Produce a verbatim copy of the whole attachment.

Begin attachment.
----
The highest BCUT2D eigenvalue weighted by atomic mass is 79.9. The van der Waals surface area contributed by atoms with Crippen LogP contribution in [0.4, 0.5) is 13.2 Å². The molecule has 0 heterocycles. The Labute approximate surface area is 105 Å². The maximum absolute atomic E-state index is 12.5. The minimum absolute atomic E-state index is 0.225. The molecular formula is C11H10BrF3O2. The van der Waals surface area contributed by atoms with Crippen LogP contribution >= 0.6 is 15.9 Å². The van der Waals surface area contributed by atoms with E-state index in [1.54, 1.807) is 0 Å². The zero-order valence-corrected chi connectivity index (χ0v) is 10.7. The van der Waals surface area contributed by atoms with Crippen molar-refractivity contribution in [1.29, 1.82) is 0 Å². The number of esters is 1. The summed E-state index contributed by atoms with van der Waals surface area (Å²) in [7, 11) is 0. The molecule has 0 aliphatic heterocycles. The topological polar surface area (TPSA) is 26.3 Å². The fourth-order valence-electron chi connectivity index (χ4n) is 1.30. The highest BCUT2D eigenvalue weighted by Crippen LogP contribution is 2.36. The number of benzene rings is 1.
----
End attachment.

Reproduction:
The highest BCUT2D eigenvalue weighted by atomic mass is 79.9. The van der Waals surface area contributed by atoms with Crippen LogP contribution in [0.4, 0.5) is 13.2 Å². The molecule has 0 heterocycles. The Labute approximate surface area is 105 Å². The maximum absolute atomic E-state index is 12.5. The minimum absolute atomic E-state index is 0.225. The molecular formula is C11H10BrF3O2. The van der Waals surface area contributed by atoms with Crippen LogP contribution >= 0.6 is 15.9 Å². The van der Waals surface area contributed by atoms with E-state index in [1.54, 1.807) is 0 Å². The zero-order valence-corrected chi connectivity index (χ0v) is 10.7. The van der Waals surface area contributed by atoms with Crippen molar-refractivity contribution in [1.29, 1.82) is 0 Å². The number of esters is 1. The summed E-state index contributed by atoms with van der Waals surface area (Å²) in [7, 11) is 0. The molecule has 0 aliphatic heterocycles. The topological polar surface area (TPSA) is 26.3 Å². The fourth-order valence-electron chi connectivity index (χ4n) is 1.30. The highest BCUT2D eigenvalue weighted by Crippen LogP contribution is 2.36. The number of benzene rings is 1.